Travers comes to America radiating disapproval at Yankee vulgarity. Heaven forfend she arrive at her suite in the Beverly Hills Hotel to find it populated with Disney stuffed animals, including a giant plush Mickey. She promptly packs them in the closet, turns Mickey to face the corner, and sets out an army of pill bottles. When she finds pears in her fruit baskets she tosses them out the window. At least she can get a decent cup of tea, although I kept waiting for her to turn up her nose at American tea bags.

Everyone at Disney is as nice to Travers as possible, but working with the Sherman brothers, Robert and Richard (B.J. Norman and Jason Schwartzman)  and screenwriter Don DaGradi (Bradley Whitford) is an ordeal. Travers’ demands change daily. Mr. Banks must not have a mustache. The screenplay is too dumbed-down and full of pesky camera directives. There must be no red anywhere in the movie.


It gets so contentious that Don secretly sketches Travers saying, “No, no, no!” She has to stay happy, though, or the project is kaput. Disney, who always seems to announce himself with an emphysematic cough, has to talk fast to keep her on board.

What finally brings a smile to Travers’s face is the song, “Let’s Go Fly A Kite.” She starts singing it and dancing around the room with Don, and from then on, pre-production starts really clicking along. However, it all comes to a crashing halt when Travers finds out there are going to be animated dancing penguins. She flies back to London in a high dudgeon, leaving Walt to decide what to do next. It’s no major head-scratcher, though, because we already know how it turns out.


Walt’s instincts about the project were, naturally, spot-on, and the original Mary Poppins film grossed $44 million. However, Travers disliked it so much that she put the kibosh on Disney adapting any of her other Mary Poppins books. That may have been why, in the movie and real life, she wasn’t invited to the premiere and had to wrangle a ticket for herself.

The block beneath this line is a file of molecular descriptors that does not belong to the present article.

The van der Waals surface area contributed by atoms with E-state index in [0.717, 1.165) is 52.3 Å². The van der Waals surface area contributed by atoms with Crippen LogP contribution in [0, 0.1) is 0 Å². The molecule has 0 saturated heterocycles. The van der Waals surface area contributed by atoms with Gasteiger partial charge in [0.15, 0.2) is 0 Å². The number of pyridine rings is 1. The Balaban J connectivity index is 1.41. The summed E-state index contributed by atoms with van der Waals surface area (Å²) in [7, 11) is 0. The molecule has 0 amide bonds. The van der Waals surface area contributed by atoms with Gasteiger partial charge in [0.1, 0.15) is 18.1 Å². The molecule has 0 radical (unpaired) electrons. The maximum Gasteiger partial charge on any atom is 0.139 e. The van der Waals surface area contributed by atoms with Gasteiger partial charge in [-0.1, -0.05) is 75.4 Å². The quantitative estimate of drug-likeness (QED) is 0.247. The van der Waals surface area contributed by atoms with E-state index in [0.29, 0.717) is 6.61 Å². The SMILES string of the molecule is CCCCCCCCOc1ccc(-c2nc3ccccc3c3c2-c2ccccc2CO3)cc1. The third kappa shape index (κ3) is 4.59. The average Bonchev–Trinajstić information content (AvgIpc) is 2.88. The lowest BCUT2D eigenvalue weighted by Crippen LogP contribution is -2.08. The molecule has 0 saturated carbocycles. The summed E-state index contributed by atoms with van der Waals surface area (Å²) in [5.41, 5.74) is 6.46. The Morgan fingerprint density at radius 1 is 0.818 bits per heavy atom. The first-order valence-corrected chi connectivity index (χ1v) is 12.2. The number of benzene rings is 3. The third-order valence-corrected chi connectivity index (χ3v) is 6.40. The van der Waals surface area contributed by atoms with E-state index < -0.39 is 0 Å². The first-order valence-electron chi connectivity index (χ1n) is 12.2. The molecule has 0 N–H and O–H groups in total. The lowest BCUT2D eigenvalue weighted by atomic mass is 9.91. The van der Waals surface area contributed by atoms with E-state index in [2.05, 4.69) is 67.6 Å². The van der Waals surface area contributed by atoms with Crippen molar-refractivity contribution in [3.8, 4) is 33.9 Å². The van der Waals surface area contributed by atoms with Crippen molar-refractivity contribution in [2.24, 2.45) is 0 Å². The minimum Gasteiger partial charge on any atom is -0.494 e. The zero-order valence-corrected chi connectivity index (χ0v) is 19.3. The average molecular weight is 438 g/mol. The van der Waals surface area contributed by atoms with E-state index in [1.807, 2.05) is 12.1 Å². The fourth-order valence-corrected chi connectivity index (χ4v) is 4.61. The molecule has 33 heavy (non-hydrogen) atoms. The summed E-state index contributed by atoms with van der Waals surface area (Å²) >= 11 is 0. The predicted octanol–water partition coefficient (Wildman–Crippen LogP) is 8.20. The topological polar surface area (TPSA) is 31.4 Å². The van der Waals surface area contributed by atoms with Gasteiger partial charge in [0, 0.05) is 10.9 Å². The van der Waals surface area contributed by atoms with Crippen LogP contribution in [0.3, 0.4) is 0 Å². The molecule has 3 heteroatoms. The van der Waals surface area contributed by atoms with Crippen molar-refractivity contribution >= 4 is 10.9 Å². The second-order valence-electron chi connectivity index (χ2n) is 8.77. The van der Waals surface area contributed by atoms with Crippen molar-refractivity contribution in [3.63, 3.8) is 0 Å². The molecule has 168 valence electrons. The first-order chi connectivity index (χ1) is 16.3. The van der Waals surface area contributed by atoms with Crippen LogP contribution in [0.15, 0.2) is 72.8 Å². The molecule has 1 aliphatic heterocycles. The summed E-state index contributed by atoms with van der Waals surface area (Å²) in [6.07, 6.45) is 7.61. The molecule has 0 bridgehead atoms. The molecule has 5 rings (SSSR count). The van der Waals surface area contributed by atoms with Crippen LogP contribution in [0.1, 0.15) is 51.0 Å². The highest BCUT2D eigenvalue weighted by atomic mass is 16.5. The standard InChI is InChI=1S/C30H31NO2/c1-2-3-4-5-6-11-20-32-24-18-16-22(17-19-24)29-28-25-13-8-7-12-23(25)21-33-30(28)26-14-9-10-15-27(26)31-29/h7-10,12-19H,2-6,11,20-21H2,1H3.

The film has been criticized because it makes Disney look good at Travers’s expense. She’s the one who has to be softened, the one who has to play ball, the one who has to find joy. However, from a character development standpoint, the cantankerous approach works, because it gives Travers’s character a journey to take.


While Saving Mr. Banks does have some inaccuracies, such as Travers dancing to “Let’s Go Fly A Kite,” it succeeds as an entertaining film. The cast is terrific, and the rapport between Travers and Disney is contentious and sparky. It’s just fun to watch, especially when the familiar parts of Mary Poppins begin to fall into place.

Julie Andrews, Walt Disney, and P.L. Travers at the August 26, 1964 premiere of Mary Poppins. (Entertainment Weekly)

Given that Travers loathed Disney’s treatment of her novel, it’s interesting to wonder how she would view the newest iteration. If she were alive today and running true to form, she’d probably be giving the latest crop of Disney employees more stinkeyes. For the rest of us, though, Mary Poppins Returns promises a refreshing visit with a beloved character.

And there we have my final post for 2018. Time for vacay…woo hoo! In the meantime, I’ll still be reading and commenting around the blogosphere, plus I’ll be active on social media, of course. 🙂

Coming up in January:

yearafteryearbannerjezebelbannerbarbarastanwyckbannerRobots in Film 7Jean Simmons Banner 1

Here are the people to see if anyone’s interested in joining one or more of these:

Merry Christmas, happy holidays, and thanks for reading, all–it’s been a great year! See you on January second with another “Stage To Screen” installment…

Mary Poppins and Saving Mr. Banks are both available on DVD.